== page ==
Wayne Tuck’s dealership, Mid-State Equipment, specializes in Kubota machinery like this excavator, the largest item in their inventory. Photo by Diccon Hyatt.

If you see a bright orange tractor or backhoe made by Kubota, chances are it came from a dealership two miles up River Road called Mid-State Equipment where Wayne Tuck has been selling equipment made by Kubota, Gehl, Woods Implements and Hustler Mowers for the past 17 years.

Among his customers are the township of Ewing, Homasote, Ronson Aviation, Buxton Boxes and other prominent Ewing businesses.

Tuck said service is what separates his business from his competitors. There are 15 employees on the two-and-a-half acre campus, including a garage where four or five tractors are under repair at any given time.

“We have a better response to the customer’s needs. We’re better at setting priorities and we’re able to respond quicker to emergencies than most of our competitors. When equipment breaks down, it’s vital to our customers to have that equipment operating to keep their business running.”

Within the next two-years, Mid-State plans to expand its $7 million a year business onto a larger campus in Titusville.

The business sells and rents everything from lawnmowers to eight-ton excavators. most of their business is in compact construction equipment, including small four-wheel-drive diesel tractors, a category which has traditionally been dominated by Japanese companies. Tuck said there are is a long list of businesses that use his equipment, including several customers in Bermuda, acquired through word-of-mouth. About 20 percent of Mid-State’s business comes from the island.

Tuck said there have been many changes in the business in the past several years. Kubota now has plants in the United States, so he has gained several customers who once refused to buy anything not made in America.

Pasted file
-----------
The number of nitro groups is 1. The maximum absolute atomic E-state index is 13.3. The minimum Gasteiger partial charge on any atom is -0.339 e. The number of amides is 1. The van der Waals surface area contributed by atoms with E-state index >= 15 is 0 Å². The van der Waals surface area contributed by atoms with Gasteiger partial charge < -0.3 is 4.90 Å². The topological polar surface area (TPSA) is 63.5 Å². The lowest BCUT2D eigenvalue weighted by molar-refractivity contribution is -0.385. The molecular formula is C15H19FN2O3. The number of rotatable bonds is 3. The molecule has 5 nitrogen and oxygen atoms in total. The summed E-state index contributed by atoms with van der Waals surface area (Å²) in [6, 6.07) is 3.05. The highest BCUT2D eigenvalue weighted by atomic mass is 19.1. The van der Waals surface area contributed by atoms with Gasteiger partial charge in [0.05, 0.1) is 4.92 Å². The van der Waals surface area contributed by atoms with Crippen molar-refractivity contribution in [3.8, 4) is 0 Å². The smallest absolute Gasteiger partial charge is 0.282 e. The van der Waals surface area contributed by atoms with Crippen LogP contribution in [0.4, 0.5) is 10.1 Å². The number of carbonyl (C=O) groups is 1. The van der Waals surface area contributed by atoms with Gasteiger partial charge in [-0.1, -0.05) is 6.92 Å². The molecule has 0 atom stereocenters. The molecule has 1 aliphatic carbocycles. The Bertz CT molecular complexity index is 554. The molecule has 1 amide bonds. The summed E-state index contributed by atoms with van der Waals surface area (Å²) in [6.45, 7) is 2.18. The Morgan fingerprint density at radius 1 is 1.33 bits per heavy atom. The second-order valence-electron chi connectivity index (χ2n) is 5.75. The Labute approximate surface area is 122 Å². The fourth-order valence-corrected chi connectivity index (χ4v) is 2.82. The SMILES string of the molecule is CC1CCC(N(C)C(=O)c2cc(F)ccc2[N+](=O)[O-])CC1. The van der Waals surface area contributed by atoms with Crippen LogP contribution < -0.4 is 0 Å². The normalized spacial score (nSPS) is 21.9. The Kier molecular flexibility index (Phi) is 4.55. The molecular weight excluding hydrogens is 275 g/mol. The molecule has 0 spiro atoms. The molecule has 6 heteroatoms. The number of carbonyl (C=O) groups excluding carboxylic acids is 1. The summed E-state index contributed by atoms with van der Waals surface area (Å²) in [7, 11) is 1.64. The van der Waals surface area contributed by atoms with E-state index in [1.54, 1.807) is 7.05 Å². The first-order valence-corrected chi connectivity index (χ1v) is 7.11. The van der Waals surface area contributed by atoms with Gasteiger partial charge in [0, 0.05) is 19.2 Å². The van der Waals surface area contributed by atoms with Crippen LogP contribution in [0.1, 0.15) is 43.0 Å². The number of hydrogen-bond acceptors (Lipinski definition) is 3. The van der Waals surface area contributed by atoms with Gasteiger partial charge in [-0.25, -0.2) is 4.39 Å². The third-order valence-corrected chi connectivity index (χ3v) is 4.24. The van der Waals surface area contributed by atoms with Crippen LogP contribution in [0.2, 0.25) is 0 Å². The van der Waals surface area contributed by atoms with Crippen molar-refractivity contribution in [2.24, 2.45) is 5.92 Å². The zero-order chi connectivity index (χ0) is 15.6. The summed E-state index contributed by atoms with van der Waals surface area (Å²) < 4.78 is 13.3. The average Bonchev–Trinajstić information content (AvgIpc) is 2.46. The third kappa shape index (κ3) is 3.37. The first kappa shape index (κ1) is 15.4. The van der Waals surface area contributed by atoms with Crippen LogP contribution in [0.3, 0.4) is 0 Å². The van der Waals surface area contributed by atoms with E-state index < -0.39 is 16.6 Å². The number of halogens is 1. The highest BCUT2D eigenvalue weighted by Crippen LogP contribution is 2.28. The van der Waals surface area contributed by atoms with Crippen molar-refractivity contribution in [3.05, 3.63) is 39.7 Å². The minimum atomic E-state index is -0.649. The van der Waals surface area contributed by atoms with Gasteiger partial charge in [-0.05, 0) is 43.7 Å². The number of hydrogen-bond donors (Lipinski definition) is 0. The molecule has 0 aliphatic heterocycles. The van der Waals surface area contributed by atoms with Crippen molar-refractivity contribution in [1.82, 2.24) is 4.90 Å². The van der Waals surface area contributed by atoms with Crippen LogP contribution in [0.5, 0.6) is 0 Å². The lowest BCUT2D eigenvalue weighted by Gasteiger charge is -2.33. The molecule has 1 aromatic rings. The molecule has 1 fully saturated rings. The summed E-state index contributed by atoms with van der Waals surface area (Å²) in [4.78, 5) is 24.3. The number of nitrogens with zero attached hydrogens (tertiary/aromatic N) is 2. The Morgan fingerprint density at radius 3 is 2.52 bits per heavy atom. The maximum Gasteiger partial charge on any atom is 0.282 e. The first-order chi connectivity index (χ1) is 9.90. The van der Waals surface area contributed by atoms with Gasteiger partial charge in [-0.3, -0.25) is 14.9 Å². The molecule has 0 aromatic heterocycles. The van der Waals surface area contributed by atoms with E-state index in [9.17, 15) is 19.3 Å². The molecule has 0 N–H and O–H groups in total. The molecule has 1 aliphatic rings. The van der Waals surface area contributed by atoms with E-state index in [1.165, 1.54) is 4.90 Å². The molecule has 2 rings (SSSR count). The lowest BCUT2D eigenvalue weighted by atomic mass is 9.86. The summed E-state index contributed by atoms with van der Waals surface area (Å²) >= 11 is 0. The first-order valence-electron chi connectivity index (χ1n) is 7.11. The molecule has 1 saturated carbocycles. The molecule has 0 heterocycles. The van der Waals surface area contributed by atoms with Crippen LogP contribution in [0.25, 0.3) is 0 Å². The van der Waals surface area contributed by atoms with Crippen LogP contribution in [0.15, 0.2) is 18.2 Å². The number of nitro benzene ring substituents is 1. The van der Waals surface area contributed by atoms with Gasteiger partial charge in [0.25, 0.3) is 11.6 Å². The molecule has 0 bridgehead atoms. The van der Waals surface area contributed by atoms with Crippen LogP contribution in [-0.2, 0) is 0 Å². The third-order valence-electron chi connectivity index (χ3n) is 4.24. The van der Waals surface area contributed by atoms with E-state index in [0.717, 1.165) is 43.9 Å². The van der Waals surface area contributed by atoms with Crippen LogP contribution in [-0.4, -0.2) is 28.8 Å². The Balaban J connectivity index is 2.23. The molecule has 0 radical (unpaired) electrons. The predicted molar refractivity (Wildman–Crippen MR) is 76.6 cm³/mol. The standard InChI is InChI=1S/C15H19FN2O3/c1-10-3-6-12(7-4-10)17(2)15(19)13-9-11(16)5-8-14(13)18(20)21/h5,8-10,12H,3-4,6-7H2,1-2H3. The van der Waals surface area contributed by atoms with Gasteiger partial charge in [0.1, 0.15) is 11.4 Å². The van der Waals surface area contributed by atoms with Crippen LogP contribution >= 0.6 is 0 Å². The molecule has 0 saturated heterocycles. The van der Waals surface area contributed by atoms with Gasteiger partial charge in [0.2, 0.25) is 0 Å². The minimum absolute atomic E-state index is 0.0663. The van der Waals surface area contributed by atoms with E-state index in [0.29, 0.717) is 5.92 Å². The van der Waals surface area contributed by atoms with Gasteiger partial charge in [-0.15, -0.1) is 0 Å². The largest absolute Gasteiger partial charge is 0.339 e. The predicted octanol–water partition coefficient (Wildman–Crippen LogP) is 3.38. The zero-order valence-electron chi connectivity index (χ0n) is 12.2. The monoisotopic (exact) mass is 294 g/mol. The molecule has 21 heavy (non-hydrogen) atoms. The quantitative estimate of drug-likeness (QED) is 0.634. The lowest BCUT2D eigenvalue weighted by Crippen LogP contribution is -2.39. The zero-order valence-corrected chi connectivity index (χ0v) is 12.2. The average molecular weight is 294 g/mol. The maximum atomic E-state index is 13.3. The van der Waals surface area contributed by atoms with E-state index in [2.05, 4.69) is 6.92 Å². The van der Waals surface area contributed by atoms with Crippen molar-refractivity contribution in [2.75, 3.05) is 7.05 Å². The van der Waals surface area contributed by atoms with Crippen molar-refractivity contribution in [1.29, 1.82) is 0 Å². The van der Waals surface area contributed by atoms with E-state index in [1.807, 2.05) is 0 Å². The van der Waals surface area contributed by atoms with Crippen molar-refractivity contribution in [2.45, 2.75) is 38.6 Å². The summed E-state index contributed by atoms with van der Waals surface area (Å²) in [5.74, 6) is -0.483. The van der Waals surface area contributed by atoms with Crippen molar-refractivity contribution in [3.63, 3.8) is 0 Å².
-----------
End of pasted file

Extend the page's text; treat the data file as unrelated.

“There were a few of those, but most people have accepted the Japanese products have superior quality. Japanese stuff was once looked at as Chinese stuff is today,” he said.

The vehicles have become more advanced over the years too, he said, with more efficient, less polluting engines that can run on biofuel. The machines also incorporate more electronics. Every year, technicians from Mid State go to manufacturer’s courses to keep up on the latest technology.

There have been new products too, such as Kubota’s subcompact tractor for home use (the first of its kind) and a four-wheel-drive utility vehicle with an air-conditioned cab and the same amenities as an economy car. (Heat, air conditioning, radio.)

Tuck, a Vietnam Veteran, got his start in the equipment business after working at a forklift company for several years. He started Mid-State with two silent partners in 1990, and has been running it ever since.

Previous articleYour closet is a mess
Next articleGilmore’s Cafe enhances South Warren streetscape
Avatar
Diccon Hyatt is business editor of U.S. 1. He has worked for Community News since 2006 and was previously community editor of the Ewing Observer, the Hopewell Express, the Lawrence Gazette, and the Trenton Downtowner. From 2003 to 2006, he was a general assignment reporter for the Middletown Transcript in Middletown, Delaware. In 2002, he graduated from the University of Delaware, where he was features editor of the student newspaper, The Review. He has won numerous awards from the Maryland-Delaware D.C. Press Association and the Association of Free Community Newspapers for features, news, and opinion writing. He is married and lives in Marlton, NJ.